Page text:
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Limited clinical utility of HLA-Cw6 genotyping for outcome prediction in psoriasis patients under ustekinumab therapy: a monocentric, retrospective analysis

Authors Anzengruber F, Ghosh A , Maul JT, Drach M, Navarini AA

Received 3 January 2018

Accepted for publication 30 January 2018

Published 23 March 2018 Volume 2018:8 Pages 7—11


Checked for plagiarism Yes

Review by Single anonymous peer review

Peer reviewer comments 4

Editor who approved publication: Prof. Dr. Uwe Wollina

Florian Anzengruber,1,2 Adhideb Ghosh,1–3 Julia-Tatjana Maul,1,2 Mathias Drach,1,2 Alexander A Navarini1–3

1Department of Dermatology, University Hospital Zurich, Zurich, Switzerland; 2Faculty of Medicine, University of Zurich, Zurich, Switzerland; 3Competence Center Personalized Medicine University of Zurich/Swiss Federal Institute of Technology (ETH) Zurich, Switzerland

Purpose: Several studies have suggested that an HLA-Cw6+ allele can predict an improved outcome of treatment in psoriasis patients. The aim of the study was to assess whether the published association between HLA-Cw6 allele carriers and response to ustekinumab has the potential to impact treatment decisions.
Patients and methods:
Differences in Psoriasis Activity and Severity Index 50, 75, and 90; Nail Psoriasis Severity Index; and Dermatology Life Quality Index at 16 weeks were evaluated between HLA-Cw6 allele carriers vs. non-carriers. Thirty patients with moderate-to-severe psoriasis under treatment with ustekinumab were included in our study.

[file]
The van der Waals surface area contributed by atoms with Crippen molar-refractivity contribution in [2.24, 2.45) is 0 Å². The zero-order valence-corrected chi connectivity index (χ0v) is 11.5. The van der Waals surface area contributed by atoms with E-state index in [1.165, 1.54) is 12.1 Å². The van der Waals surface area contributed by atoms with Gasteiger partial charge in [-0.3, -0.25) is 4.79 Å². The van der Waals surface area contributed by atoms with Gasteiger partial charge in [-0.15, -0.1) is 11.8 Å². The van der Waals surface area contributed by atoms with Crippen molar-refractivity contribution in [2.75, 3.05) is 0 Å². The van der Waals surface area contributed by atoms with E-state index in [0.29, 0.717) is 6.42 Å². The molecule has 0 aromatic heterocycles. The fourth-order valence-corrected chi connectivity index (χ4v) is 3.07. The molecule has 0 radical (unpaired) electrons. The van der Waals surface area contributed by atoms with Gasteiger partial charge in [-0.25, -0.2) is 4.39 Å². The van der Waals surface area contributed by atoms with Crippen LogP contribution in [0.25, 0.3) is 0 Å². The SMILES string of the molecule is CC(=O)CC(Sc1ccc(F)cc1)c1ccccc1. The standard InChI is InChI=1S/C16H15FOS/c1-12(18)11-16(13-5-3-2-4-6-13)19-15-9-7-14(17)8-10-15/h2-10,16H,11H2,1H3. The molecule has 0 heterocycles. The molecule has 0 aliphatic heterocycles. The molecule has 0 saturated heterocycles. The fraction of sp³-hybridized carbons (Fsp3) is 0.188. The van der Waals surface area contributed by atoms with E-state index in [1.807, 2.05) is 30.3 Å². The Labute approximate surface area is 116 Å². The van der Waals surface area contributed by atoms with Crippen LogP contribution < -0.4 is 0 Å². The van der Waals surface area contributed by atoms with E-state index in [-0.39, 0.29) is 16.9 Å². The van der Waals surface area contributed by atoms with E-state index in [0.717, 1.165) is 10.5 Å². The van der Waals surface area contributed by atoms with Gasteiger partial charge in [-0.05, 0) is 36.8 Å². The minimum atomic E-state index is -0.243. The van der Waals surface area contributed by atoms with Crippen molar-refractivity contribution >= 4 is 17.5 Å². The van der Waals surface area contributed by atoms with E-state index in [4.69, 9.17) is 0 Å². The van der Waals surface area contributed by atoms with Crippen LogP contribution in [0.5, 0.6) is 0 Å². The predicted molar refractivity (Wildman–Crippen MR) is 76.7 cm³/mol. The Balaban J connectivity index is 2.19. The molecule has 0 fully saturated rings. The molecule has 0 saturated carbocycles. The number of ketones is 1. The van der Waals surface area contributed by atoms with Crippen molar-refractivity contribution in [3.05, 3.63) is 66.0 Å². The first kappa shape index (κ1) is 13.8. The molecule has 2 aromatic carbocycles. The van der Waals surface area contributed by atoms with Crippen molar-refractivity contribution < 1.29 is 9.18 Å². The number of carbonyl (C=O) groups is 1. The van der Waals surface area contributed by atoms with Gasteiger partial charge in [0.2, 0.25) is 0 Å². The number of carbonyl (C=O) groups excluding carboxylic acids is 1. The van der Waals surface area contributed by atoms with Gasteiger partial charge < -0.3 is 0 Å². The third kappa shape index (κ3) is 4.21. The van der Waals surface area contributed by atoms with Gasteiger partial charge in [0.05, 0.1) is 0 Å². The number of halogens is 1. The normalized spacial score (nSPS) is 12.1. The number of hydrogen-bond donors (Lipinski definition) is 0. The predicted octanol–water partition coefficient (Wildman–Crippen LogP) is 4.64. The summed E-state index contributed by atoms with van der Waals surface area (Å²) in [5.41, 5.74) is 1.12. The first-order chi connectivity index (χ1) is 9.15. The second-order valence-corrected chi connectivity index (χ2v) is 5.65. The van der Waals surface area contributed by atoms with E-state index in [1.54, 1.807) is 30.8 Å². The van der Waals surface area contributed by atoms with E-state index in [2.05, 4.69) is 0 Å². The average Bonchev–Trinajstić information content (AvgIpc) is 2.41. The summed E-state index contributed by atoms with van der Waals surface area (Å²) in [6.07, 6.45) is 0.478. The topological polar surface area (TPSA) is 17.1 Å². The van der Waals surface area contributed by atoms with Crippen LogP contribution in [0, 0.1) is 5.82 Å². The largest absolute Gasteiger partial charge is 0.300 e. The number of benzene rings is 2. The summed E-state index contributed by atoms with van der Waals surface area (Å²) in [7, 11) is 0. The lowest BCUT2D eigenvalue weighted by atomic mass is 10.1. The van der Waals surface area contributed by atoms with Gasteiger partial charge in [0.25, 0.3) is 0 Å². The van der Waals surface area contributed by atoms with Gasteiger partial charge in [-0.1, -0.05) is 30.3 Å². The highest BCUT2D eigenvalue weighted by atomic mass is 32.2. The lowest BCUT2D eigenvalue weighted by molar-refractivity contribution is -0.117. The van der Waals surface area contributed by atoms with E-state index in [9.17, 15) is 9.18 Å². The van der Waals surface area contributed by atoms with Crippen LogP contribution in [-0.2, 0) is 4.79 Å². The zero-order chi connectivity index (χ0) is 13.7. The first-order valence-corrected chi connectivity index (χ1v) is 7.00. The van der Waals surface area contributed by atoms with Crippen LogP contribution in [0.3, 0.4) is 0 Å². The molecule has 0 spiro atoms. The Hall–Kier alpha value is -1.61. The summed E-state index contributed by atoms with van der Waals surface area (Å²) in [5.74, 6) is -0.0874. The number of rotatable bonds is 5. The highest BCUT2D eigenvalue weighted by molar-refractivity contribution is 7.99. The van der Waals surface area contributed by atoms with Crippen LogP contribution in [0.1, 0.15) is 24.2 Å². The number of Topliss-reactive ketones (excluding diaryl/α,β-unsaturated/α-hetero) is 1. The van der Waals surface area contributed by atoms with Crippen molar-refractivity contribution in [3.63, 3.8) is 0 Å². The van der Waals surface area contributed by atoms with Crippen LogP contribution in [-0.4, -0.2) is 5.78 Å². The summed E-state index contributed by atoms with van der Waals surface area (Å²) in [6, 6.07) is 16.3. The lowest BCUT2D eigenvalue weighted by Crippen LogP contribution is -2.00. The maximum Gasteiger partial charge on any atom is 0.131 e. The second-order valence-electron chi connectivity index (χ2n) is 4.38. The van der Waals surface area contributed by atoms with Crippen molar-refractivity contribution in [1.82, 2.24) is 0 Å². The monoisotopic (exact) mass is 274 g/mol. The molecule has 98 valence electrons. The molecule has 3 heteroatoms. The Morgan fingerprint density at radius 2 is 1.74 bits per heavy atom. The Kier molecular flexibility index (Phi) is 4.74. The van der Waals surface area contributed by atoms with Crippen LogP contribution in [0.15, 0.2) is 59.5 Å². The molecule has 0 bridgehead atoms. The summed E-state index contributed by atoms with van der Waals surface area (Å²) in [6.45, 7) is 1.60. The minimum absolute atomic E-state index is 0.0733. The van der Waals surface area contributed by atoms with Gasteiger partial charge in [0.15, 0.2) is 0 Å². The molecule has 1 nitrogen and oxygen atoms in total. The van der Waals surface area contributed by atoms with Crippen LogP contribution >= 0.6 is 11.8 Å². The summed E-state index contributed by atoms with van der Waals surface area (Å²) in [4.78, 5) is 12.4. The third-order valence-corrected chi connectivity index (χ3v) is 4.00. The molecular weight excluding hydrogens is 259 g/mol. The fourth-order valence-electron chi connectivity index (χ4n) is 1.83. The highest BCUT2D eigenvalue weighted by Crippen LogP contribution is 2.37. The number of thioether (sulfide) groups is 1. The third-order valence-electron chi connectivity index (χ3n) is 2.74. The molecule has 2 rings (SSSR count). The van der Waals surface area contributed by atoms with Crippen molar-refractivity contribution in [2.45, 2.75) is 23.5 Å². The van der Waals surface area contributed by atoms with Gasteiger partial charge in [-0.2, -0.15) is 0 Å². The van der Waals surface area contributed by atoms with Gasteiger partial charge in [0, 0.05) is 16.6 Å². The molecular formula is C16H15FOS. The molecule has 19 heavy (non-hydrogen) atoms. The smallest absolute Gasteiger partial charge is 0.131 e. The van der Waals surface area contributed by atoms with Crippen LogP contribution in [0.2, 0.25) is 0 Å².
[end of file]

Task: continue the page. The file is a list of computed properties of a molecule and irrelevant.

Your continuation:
Results: There was no difference between the two groups with respect to Psoriasis Activity and Severity Index 50, 75, and 90 or in terms of change in Nail Psoriasis Severity Index or Dermatology Life Quality Index.
Conclusion: In our retrospectively analyzed cohort, we could not detect the previously reported better response in HLA-Cw6+ vs. HLA-Cw6− patients.

Keywords: human leukocyte antigen, Cw6, genetic variations, HLA-Cw6, ustekinumab


More than 36 genetic loci are associated with psoriasis,1 and of these, HLA-C*06, also known as HLA-Cw6 or PSORS1 (6p21.33), has the strongest disease association.24 HLA-Cw6+ patients tend to have an earlier onset of disease and more severe manifestations.58 Previous studies have suggested that HLA-Cw6 genotyping could possibly play a role in predicting therapy outcome to the interleukin-12/23 antagonist, ustekinumab, making pharmacogenomics a promising field of research.914

In 2013, Talamonti et al published a cohort study with 51 Caucasian patients, in which the treatment response of psoriasis patients under ustekinumab was analyzed with respect to three genetic variations: TNFAIP3 rs610604, late cornified envelope 3B/3C, and HLA-Cw6. While the TNFAIP3 rs610604 polymorphism and the late cornified envelope 3B/3C gene deletions were not found to be associated with statistically significant differences in outcome, patients with a polymorphism on the HLA-Cw6 allele showed increased responses.12

Similar results were observed by Chiu et al in a study of 66 Chinese patients. Other clinical variables were analyzed in a multivariate model. However, age, age of onset, body weight, Psoriasis Activity and Severity Index (PASI) at baseline, psoriatic arthritis, previous biologics used, and previous traditional systemic treatment were not significantly associated with the treatment outcome of the interleukin-12/23 blocker, whereas the Cw*0602 status was.11

Additionally, the presence of a GG genotype on the IL12B rs6887695 single nucleotide polymorphism (SNP) and the absence of an AA genotype on the IL12B rs3212227 single-nucleotide polymorphism have been shown to be associated with a superior treatment outcome. This study also confirmed previous data on HLA-Cw6, as mentioned above.10